Governor-General Mary Simon has apologized for the appointment to the Order of Canada of Peter Savaryn, a veteran who served in the same Nazi-led Waffen-SS division as Yaroslav Hunka, a 98-year-old who got two standing ovations in Parliament during a visit by Ukrainian President Volodymyr Zelensky last month.
Separately, Prime Minister Justin Trudeau told reporters Wednesday that senior public servants were looking into publishing the full report of the Deschênes Commission, which examined claims that Canada was playing host to war criminals.
“We have made sure that there are top public servants who are looking very carefully into the issue, including digging into the archives, and they’re going to make recommendations to the relevant ministers,” the Prime Minister said.
Immigration Minister Marc Miller told reporters “people want answers” and the government needs to look at whether it can declassify the document “in a careful, thought-out fashion.”
Mr. Savaryn, a former chancellor of the University of Alberta, was appointed to the Order of Canada in 1987 by governor-general Jeanne Sauvé. Previous governor-generals also awarded him Golden Jubilee and Diamond Jubilee medals in 2002 and 2012.
A statement by the Governor-General apologized for the distress his appointment to the Order of Canada may have caused. It said her office is also probing his Jubilee medals, which are awarded to Canadians who have made a significant contribution to the country.
“It is with deep regret that we acknowledge that Mr. Peter Savaryn was appointed to the Order of Canada in 1987, and we express our sincere apology to Canadians for any distress or pain his appointment may have caused,” the office said in a statement, adding that it had elapsed on his death in 2017. “The Chancellery is committed to working with Canadians to ensure our honours system is reflective of Canadian values.”
The statement also said the Governor-General was concerned about the standing ovations Parliament gave Mr. Hunka.
Mr. Savaryn was a leading Progressive Conservative in Alberta and prominent member of Edmonton’s Ukrainian community who championed multiculturalism and played a key role in establishing schools with Ukrainian-language instruction. He also set up the Edmonton branch of the Ukrainian scout group Plast, whose participants included Chrystia Freeland, now Deputy Prime Minister.
In a 2013 interview with the newspaper Ukrainian Weekly, Ms. Freeland recalled attending the youth group there. “Plast was a very important part of my life growing up,” she said. “I grew up in a Ukrainian community and was active in Plast.”
The University of Alberta says it is reviewing other donations it has received after returning $30,000 from the family of Mr. Hunka.
The university’s Canadian Institute of Ukrainian Studies has received endowments and donations worth over $1-million from Ukrainians who served in the Waffen-SS Galicia division or who helped set it up, according to research by professor Per Anders Rudling of Lund university, Sweden, an expert on the division.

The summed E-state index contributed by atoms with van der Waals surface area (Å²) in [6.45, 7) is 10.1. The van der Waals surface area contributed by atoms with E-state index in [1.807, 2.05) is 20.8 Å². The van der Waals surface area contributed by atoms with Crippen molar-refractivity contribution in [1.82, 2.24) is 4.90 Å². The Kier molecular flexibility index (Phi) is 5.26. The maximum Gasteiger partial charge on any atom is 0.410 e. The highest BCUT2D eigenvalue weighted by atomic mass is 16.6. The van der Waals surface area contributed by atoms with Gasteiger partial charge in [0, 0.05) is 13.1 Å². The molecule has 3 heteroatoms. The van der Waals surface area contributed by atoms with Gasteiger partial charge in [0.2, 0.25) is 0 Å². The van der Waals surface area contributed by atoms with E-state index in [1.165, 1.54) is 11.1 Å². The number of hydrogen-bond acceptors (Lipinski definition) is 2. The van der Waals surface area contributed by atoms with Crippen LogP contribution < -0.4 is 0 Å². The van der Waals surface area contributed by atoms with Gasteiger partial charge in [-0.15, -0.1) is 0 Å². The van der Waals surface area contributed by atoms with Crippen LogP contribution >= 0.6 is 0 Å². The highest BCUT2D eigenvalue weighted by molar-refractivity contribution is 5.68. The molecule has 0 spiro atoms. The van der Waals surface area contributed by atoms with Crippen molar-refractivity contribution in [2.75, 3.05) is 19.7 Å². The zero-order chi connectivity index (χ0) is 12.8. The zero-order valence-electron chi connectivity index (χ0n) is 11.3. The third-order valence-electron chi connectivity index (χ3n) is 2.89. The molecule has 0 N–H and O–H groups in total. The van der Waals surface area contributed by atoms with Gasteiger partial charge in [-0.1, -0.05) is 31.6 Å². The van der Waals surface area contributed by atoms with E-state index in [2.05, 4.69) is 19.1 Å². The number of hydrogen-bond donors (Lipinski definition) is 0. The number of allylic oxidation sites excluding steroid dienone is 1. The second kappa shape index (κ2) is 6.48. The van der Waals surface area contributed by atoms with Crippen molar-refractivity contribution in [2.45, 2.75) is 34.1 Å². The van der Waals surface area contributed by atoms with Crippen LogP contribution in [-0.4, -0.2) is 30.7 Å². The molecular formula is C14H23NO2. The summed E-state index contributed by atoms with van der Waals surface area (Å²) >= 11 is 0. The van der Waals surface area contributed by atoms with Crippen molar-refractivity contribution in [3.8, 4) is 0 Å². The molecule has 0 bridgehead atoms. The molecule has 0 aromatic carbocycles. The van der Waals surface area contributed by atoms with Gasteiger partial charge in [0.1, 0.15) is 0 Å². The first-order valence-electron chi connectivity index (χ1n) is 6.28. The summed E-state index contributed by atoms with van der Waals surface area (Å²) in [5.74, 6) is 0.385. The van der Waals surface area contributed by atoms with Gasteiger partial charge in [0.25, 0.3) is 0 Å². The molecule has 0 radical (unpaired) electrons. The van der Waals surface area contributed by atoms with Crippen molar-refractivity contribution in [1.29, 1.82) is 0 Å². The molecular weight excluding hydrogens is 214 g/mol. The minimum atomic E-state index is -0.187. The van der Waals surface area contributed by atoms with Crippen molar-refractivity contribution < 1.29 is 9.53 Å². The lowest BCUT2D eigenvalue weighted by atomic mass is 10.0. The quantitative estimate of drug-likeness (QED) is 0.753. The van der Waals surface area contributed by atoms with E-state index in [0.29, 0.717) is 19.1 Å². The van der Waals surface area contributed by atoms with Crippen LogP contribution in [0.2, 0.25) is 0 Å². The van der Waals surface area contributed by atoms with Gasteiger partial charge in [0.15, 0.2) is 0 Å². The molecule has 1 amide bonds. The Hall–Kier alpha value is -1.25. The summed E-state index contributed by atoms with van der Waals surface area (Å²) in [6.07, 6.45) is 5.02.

Mr. Savaryn is one of around 12 former members of the Nazi-led Waffen-SS Galicia division with endowments, awards and donations in their name at the university, according to Dr. Rudling.
Mr. Savaryn’s obituary in the Canadian Institute of Ukrainian studies newsletter explained how as a 17-year-old he joined the division, after being summoned with his brother by his father “when Hitler’s drive to the East faltered in 1943 and the Soviet military began its relentless counter-offensive.”
His father told him he was left with two options: “either ‘go to the woods’ to join the Ukrainian partisans fighting the Germans Poles and Soviets” or enlist in the Galicia division.
The Galicia division was set up by Heinrich Himmler, the head of the SS, from Ukrainian volunteers after the German defeat at the battle of Stalingrad, to try to stem the Soviet advance. Soldiers swore an oath to Hitler and the division’s newspaper was infused with antisemitic and National Socialist propaganda. An edition days before the soldiers’ surrender in 1945 claimed Jews were plundering Ukraine.
The University of Alberta received an endowment of about $430,000 in the name of Volodymyr Kubijovych, who played a key role in the SS unit’s establishment in 1943. Mr. Kuijovych settled in France after the war.
Levko Babij, who joined the SS Galicia division and was later Canadian national president of the veterans’ association, has a fund in his name established in 2011 with $50,000. Another division veteran, Edward Brodacky, gave $200,000 to the university’s Canadian Institute of Ukrainian studies, according to its newsletter, before settling in England.
An endowment fund worth around $150,000 is in the name of Petro Malofij, who with the Galician division took part in the 1944 Battle of Brody, where it was defeated by Soviet forces. He moved to Canada after living in Scotland briefly after the Second World War. Roman Kolisnyk, whose endowment fund is worth around $100,900, was an officer in the division and edited its veterans journal.
The Nestor Peczeniuk Memorial Endowment Fund, worth around $87,0000, is named after another volunteer in the Ukrainian division who, after surrendering, was sent to England as a labourer.
The Remeza Family Endowment Fund, worth around $100,000 is named after Sylvester Remeza, who also fought with the division at the Battle of Brody and settled in Ontario, according to Dr. Rudling.